“In the lead up to Saturday, our focus was to prepare the area for the forecast conditions. This included using a grader to put fire breaks around properties and a dozer to push further breaks around properties.

The local knowledge of the CFA was critical and we relied heavily on them to advise on weather conditions, water points, location of houses, those staying to defend their homes and much more.

​Our ultimate aim was asset protection and as spot fires started, we quickly sprung into action. We had five FFMVic G-Wagons, one CFA tanker, plus locals on quad bikes with spray units and several private units, including an ex-army six-wheel Land Rover. At times, it felt like something out of Mad Max.

The first home that came under ember attack was the CFA captain’s, who at the time was protecting his neighbour’s property. We quickly moved to his house and worked as a team to successfully defend his home.

Unfortunately, he lost his shed, but we were able to stop the fire from affecting his home by 10 metres.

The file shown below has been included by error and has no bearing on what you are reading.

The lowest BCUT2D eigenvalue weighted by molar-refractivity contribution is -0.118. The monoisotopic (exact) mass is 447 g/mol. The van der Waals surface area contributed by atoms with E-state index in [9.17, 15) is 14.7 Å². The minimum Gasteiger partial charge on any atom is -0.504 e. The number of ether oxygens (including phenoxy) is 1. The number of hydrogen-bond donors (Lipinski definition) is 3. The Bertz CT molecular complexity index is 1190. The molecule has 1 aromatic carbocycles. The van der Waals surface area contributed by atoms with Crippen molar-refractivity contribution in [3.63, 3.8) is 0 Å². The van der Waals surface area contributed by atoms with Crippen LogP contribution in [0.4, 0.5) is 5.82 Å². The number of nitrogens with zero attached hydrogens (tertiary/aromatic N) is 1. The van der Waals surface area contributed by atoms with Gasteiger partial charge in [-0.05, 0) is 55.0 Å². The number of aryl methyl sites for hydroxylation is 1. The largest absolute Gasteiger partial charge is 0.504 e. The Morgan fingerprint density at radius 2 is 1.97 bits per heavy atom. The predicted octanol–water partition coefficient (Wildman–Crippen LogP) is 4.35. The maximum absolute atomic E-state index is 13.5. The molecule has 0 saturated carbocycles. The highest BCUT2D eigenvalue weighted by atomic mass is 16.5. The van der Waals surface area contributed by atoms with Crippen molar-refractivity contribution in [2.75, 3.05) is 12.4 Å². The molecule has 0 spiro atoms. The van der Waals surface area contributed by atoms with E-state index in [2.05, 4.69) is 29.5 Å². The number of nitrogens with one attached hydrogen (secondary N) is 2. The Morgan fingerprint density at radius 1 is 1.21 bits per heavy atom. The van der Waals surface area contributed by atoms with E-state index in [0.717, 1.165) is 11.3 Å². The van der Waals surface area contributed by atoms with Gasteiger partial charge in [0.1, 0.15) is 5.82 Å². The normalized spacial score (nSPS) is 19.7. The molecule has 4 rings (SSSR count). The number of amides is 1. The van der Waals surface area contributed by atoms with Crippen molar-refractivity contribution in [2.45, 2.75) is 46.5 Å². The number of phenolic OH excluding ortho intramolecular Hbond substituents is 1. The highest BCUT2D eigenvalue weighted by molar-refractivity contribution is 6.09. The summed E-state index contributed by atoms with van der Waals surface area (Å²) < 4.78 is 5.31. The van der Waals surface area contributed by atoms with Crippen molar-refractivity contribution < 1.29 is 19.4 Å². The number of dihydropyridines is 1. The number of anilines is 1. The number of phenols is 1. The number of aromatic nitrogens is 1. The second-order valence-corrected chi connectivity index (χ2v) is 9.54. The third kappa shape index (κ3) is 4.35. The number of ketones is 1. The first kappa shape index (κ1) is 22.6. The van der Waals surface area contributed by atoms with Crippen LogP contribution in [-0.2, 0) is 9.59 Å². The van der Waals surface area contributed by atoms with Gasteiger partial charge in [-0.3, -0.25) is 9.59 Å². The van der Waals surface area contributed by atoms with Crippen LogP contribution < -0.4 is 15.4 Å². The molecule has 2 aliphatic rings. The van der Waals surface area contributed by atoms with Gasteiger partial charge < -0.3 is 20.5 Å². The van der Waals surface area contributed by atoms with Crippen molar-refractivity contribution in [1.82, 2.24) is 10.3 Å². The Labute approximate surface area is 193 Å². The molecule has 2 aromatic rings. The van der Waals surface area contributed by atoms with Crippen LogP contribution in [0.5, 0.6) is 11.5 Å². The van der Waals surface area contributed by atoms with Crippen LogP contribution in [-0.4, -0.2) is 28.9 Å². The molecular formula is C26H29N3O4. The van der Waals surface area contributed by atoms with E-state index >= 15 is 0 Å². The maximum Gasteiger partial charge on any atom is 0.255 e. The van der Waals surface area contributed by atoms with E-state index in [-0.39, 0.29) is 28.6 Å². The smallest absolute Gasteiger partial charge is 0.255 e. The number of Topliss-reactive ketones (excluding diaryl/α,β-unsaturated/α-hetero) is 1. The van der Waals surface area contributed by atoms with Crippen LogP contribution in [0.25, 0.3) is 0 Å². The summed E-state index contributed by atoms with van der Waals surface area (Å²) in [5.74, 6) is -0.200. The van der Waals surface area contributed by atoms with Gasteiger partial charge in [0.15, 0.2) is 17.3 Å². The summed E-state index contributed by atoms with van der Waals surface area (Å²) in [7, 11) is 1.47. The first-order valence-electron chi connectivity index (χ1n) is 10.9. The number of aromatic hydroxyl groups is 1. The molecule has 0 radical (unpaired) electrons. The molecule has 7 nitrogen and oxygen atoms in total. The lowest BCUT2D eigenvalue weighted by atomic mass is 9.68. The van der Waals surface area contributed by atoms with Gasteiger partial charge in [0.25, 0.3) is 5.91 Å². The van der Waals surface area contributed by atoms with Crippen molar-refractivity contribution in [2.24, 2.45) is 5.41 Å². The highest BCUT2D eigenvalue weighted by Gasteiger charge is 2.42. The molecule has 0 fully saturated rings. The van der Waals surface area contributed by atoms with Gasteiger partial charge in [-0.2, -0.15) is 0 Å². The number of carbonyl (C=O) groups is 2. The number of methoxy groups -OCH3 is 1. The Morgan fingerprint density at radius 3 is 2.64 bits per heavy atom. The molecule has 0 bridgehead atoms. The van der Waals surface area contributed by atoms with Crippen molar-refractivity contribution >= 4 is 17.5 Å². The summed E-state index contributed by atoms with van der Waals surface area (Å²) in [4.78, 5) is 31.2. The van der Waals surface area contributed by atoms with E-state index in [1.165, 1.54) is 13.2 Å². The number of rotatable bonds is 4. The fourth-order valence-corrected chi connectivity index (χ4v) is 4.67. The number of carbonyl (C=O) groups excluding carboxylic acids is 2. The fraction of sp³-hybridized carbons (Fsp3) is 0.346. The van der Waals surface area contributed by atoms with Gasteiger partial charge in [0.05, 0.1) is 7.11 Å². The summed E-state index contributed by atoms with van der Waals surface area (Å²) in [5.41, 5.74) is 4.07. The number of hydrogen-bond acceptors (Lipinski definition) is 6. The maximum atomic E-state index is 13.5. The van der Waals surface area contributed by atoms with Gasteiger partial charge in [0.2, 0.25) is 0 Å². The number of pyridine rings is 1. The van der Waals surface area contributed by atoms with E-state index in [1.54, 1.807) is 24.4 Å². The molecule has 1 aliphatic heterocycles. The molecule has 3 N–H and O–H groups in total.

His son is a first year project firefighter who happened to be on a rest day, so that was very handy! We also had a local contractor from Murrindindi who did a great job helping us with their excavator by clearing dangerous trees from roads and exintguishing spot fires.

It was incredible work on the ground to save the vast majority of houses and sheds in the valley. Sadly we did see some losses, particularly in the southern end of the valley, where there was extreme fire behaviour making it inaccessible for firefighting efforts.

At the end of the shift it was a great to come together to reflect on our efforts.

We were starving so headed to Macca's in Wodonga at 3:30am. The poor staff member behind the drive-in counter got quite a fright to see 10 pairs of filthy green overalls greeting her!”

Page last updated: 20/01/20